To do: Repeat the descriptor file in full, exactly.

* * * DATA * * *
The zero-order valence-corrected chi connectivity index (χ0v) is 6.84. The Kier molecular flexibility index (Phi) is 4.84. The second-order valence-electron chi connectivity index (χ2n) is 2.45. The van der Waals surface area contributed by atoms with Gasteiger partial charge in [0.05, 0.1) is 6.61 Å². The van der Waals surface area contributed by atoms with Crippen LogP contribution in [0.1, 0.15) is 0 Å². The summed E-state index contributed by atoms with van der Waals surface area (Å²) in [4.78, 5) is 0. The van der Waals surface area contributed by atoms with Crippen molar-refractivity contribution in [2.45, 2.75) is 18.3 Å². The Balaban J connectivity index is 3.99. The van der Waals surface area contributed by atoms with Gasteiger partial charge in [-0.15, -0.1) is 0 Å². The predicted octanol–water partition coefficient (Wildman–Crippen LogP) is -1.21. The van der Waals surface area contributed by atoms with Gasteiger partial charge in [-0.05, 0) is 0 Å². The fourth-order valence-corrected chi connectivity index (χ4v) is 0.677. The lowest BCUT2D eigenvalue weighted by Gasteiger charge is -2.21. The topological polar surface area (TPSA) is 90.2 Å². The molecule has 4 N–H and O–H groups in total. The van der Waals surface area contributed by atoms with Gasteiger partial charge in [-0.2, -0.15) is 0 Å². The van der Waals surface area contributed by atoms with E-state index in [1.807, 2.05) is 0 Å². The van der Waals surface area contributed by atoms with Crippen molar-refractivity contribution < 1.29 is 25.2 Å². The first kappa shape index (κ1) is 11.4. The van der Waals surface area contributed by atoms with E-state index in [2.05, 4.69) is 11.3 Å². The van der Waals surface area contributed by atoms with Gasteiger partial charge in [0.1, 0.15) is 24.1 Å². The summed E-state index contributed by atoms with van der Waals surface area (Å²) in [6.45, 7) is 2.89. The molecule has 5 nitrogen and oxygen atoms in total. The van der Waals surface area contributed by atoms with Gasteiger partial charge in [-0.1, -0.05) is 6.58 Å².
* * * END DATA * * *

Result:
The zero-order valence-corrected chi connectivity index (χ0v) is 6.84. The Kier molecular flexibility index (Phi) is 4.84. The second-order valence-electron chi connectivity index (χ2n) is 2.45. The van der Waals surface area contributed by atoms with Gasteiger partial charge in [0.05, 0.1) is 6.61 Å². The van der Waals surface area contributed by atoms with Crippen LogP contribution in [0.1, 0.15) is 0 Å². The summed E-state index contributed by atoms with van der Waals surface area (Å²) in [4.78, 5) is 0. The van der Waals surface area contributed by atoms with Crippen molar-refractivity contribution in [2.45, 2.75) is 18.3 Å². The Balaban J connectivity index is 3.99. The van der Waals surface area contributed by atoms with Gasteiger partial charge in [-0.15, -0.1) is 0 Å². The predicted octanol–water partition coefficient (Wildman–Crippen LogP) is -1.21. The van der Waals surface area contributed by atoms with Gasteiger partial charge in [-0.05, 0) is 0 Å². The fourth-order valence-corrected chi connectivity index (χ4v) is 0.677. The lowest BCUT2D eigenvalue weighted by Gasteiger charge is -2.21. The topological polar surface area (TPSA) is 90.2 Å². The molecule has 4 N–H and O–H groups in total. The van der Waals surface area contributed by atoms with Gasteiger partial charge in [-0.2, -0.15) is 0 Å². The van der Waals surface area contributed by atoms with E-state index in [1.807, 2.05) is 0 Å². The van der Waals surface area contributed by atoms with Crippen molar-refractivity contribution < 1.29 is 25.2 Å². The first kappa shape index (κ1) is 11.4. The van der Waals surface area contributed by atoms with E-state index in [2.05, 4.69) is 11.3 Å². The van der Waals surface area contributed by atoms with Gasteiger partial charge in [0.1, 0.15) is 24.1 Å². The summed E-state index contributed by atoms with van der Waals surface area (Å²) in [6.45, 7) is 2.89. The molecule has 5 nitrogen and oxygen atoms in total. The van der Waals surface area contributed by atoms with Gasteiger partial charge in [-0.1, -0.05) is 6.58 Å².